From experience, a young apprentice on the minimum wage will be very focused on financial rewards while a an experienced manager is more likely to value being included in higher level decision making.

However, even in the case of the apprentice, cash is only ever a short term motivator. That does not mean that recognition cannot be financial. However my advice is to focus on the increase being recognition of good performance, not the value of the cash itself.

So, if cash isn’t a get motivator for most people, what is? The evidence is that people want to do meaningful work, and be acknowledged as doing a good job. Not rocket science is it?

What does this mean in practice? First I would come back to the “just a cleaner” example I used earlier. It is critical that as a manager you create and environment where everybody’s contribution s recognised and valued. Without this you have nothing.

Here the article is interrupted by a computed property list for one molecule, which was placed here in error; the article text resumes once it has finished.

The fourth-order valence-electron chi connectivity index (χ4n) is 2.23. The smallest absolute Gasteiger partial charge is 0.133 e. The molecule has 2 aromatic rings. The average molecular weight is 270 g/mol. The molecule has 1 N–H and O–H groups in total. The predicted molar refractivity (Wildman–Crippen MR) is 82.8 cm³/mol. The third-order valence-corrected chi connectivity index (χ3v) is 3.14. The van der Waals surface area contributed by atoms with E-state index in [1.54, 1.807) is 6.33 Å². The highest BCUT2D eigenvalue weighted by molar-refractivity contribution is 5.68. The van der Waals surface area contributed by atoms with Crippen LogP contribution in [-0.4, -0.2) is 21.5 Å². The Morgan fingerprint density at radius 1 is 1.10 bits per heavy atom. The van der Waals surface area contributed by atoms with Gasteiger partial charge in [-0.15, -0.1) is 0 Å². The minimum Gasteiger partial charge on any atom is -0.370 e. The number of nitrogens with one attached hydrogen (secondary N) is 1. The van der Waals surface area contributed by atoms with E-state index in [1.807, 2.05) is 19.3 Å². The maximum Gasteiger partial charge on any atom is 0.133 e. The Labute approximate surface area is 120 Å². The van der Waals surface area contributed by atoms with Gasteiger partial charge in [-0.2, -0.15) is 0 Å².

It might seem strange but many people are motivated by being given increased levels of responsibility. This does not mean that you simply burden them with more work, work that they may not understand or be able to do, but that you involve them in new areas where you think they can contribute.

What ever you offer by way of recognition it is important to fit the recognition to the individual. Some people, like me, would welcome a role change while other would shy away from it. Be careful and make sure you know what your people value.

If recognising good performance is importance then, in my experience, addressing poor performance by a team member is doubly so.

Are you surprised by this? You shouldn’t be. It can be as simple as a team member routinely arriving 10 minutes late for work or more serious matter like missing deadlines.

If you as the manager do not address such issues other team members will start asking “why should I break my back at work if another team member get away with bad stuff?“.

This challenge is why you have to challenge, and be recognised by your team as challenging, unacceptable performance. To use an age old analogy, you must stop the rotten apple affecting the others.